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How a Local Partnership with Seattle Mariners Drives Big Results for T-Mobile

The Sponsorship Mastery Summit conversation between Tamika Hillman, Senior Sponsorship Manager for T-Mobile, and Charles Johnson, Vice President of Corporate Partnerships for the Seattle Mariners, yielded a treasure trove of information for anyone involved in the buying and selling of sponsorship.

Chief among the “aha” moments delivered by this dynamic duo was their exploration of the importance of local and regional partnerships to multibillion-dollar corporations like T-Mobile. 

It’s certainly normal for anyone seeking sponsorship for local events, teams and organizations to look at these big brands—and their portfolios of marquee partnerships with professional sports leagues and megawatt entertainers—and think, “How could my opportunity possibly compete at that scale?”

But as Tamika and Charles explained, those big deals serve an entirely different purpose. Local versus national sponsorships are apples and oranges.

Tamika described T-Mobile’s partnerships with Major League Baseball, Live Nation, and esports as “large-scale, mass-reach vehicles to help connect with consumers through broadcast integrations. Those are important to us. They drive the scalability we need to get our message out there.”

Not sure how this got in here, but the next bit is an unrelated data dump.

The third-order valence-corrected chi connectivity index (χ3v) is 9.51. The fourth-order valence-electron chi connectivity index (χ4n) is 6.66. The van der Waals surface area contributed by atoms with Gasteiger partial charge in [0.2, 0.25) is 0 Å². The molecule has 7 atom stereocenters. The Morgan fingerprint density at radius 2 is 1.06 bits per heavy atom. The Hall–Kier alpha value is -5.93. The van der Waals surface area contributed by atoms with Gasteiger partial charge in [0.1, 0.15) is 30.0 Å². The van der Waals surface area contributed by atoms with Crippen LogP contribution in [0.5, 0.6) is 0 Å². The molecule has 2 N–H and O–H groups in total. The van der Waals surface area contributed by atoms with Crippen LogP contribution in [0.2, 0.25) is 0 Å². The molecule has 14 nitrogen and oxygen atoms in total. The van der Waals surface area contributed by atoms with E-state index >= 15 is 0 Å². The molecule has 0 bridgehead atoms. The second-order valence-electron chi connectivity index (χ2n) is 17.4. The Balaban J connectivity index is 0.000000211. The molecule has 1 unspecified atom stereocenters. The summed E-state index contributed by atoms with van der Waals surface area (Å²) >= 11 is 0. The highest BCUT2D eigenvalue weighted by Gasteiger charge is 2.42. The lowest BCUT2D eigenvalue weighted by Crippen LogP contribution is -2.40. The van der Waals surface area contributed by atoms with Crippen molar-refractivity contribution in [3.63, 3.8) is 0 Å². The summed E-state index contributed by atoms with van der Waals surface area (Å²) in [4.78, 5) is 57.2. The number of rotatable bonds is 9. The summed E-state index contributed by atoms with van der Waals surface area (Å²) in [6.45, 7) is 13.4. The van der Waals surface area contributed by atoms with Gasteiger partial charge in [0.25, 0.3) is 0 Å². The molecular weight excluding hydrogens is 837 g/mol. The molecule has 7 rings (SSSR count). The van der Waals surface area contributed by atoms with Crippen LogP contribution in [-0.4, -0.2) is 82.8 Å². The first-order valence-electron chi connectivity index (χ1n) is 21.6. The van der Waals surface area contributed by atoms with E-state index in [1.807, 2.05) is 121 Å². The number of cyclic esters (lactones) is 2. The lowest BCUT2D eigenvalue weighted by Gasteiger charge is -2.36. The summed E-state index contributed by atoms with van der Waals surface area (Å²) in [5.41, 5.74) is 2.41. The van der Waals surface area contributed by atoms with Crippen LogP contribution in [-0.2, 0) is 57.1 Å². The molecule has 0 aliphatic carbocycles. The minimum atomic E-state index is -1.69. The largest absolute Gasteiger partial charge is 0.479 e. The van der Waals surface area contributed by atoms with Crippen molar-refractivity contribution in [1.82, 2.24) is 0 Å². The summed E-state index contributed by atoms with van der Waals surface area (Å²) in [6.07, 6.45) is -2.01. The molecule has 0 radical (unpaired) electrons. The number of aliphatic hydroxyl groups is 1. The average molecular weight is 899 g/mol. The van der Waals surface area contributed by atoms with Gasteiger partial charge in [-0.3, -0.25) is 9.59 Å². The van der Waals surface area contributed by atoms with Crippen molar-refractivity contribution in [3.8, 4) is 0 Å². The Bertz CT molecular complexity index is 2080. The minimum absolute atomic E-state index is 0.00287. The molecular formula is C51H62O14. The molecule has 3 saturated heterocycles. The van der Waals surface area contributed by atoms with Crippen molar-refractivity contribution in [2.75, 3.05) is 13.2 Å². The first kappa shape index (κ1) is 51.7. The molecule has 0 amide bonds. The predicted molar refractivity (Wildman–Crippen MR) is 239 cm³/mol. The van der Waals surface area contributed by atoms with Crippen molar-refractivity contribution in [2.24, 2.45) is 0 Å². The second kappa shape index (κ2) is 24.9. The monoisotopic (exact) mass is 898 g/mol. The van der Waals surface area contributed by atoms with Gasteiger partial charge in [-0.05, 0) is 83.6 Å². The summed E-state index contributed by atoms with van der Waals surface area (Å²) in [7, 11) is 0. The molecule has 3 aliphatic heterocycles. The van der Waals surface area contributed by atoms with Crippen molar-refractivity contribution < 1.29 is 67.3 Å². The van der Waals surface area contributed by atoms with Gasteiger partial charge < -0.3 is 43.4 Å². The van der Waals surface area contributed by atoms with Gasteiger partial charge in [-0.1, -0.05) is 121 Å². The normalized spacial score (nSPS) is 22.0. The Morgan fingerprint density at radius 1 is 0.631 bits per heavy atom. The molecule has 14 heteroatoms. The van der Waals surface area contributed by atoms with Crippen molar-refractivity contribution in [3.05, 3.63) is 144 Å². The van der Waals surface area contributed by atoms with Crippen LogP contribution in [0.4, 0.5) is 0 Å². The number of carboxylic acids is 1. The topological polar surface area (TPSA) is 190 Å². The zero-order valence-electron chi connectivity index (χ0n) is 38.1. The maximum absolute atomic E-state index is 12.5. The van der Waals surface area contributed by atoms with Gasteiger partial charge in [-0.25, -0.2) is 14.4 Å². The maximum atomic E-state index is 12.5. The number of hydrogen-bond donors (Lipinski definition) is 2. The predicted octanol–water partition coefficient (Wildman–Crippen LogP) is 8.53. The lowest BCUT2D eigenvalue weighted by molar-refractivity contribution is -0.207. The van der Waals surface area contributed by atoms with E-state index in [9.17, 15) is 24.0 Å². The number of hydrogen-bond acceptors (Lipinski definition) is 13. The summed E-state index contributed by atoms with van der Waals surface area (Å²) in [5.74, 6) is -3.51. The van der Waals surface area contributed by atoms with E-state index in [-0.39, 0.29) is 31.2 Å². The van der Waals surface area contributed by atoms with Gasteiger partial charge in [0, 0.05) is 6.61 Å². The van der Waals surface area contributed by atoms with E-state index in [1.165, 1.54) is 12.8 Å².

However, in remarks that are sure to warm the hearts of local sponsorship sellers everywhere, she went on to explain that the company’s regional and local partnerships drive business.

“We need to get people to go into their local T-Mobile stores—what we call ‘door swings’—to put them in the (purchase) funnel and push them down the funnel to convert them from non-customers to customers. 

“How do we connect with those consumers and be relevant to them? That’s where the power of local partnerships comes in. Local properties resonate with consumers and we need to partner with those local properties to connect with them where they live, where they work and where they play.”

Of course, securing sponsorship with a brand like T-Mobile takes more than just being a respected event or organization in your market. Charles and Tamika offered the following sage advice on what sellers need to bring to the table in order to make the cut.

1. Brands Have Questions; Properties Must Have the Answers

T-Mobile and other marketers begin the sponsor selection process by determining which properties align with their geographic priorities, target audiences and business goals. Those are the three primary filters T-Mobile uses to screen sponsorship opportunities before engaging in further conversations.

“The more data properties can provide in terms of market reach, who their audiences are, and what they do, helps us internally with how we would leverage that property to meet our business objectives,” Tamika said.

From the seller’s perspective, Charles agreed that data was critical to “making sure we’re supporting current partners and potential partners. We are now structured so that we have our business development team, our brand activation team, and sitting in the middle is research and insights.”

2. Provide Context and Help Tell the Story